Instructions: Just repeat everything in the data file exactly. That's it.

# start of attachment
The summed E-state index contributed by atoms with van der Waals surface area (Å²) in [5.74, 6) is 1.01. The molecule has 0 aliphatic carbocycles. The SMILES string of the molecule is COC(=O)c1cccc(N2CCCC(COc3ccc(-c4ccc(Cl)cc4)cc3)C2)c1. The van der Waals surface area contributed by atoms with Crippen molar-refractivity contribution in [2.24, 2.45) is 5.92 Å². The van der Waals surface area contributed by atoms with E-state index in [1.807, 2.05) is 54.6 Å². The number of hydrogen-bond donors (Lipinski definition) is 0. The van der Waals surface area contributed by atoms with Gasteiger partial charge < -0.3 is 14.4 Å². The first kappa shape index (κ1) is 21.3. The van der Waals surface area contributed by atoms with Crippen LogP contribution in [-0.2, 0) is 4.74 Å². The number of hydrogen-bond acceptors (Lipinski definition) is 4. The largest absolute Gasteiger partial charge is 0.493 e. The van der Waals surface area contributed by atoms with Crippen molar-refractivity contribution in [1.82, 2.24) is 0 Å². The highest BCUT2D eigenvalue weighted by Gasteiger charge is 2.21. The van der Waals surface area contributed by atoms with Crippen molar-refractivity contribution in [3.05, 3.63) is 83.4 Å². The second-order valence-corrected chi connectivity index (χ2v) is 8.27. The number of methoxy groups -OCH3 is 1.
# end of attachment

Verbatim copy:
The summed E-state index contributed by atoms with van der Waals surface area (Å²) in [5.74, 6) is 1.01. The molecule has 0 aliphatic carbocycles. The SMILES string of the molecule is COC(=O)c1cccc(N2CCCC(COc3ccc(-c4ccc(Cl)cc4)cc3)C2)c1. The van der Waals surface area contributed by atoms with Crippen molar-refractivity contribution in [2.24, 2.45) is 5.92 Å². The van der Waals surface area contributed by atoms with E-state index in [1.807, 2.05) is 54.6 Å². The number of hydrogen-bond donors (Lipinski definition) is 0. The van der Waals surface area contributed by atoms with Gasteiger partial charge < -0.3 is 14.4 Å². The first kappa shape index (κ1) is 21.3. The van der Waals surface area contributed by atoms with Crippen LogP contribution in [-0.2, 0) is 4.74 Å². The number of hydrogen-bond acceptors (Lipinski definition) is 4. The largest absolute Gasteiger partial charge is 0.493 e. The van der Waals surface area contributed by atoms with Crippen molar-refractivity contribution in [1.82, 2.24) is 0 Å². The highest BCUT2D eigenvalue weighted by Gasteiger charge is 2.21. The van der Waals surface area contributed by atoms with Crippen molar-refractivity contribution in [3.05, 3.63) is 83.4 Å². The second-order valence-corrected chi connectivity index (χ2v) is 8.27. The number of methoxy groups -OCH3 is 1.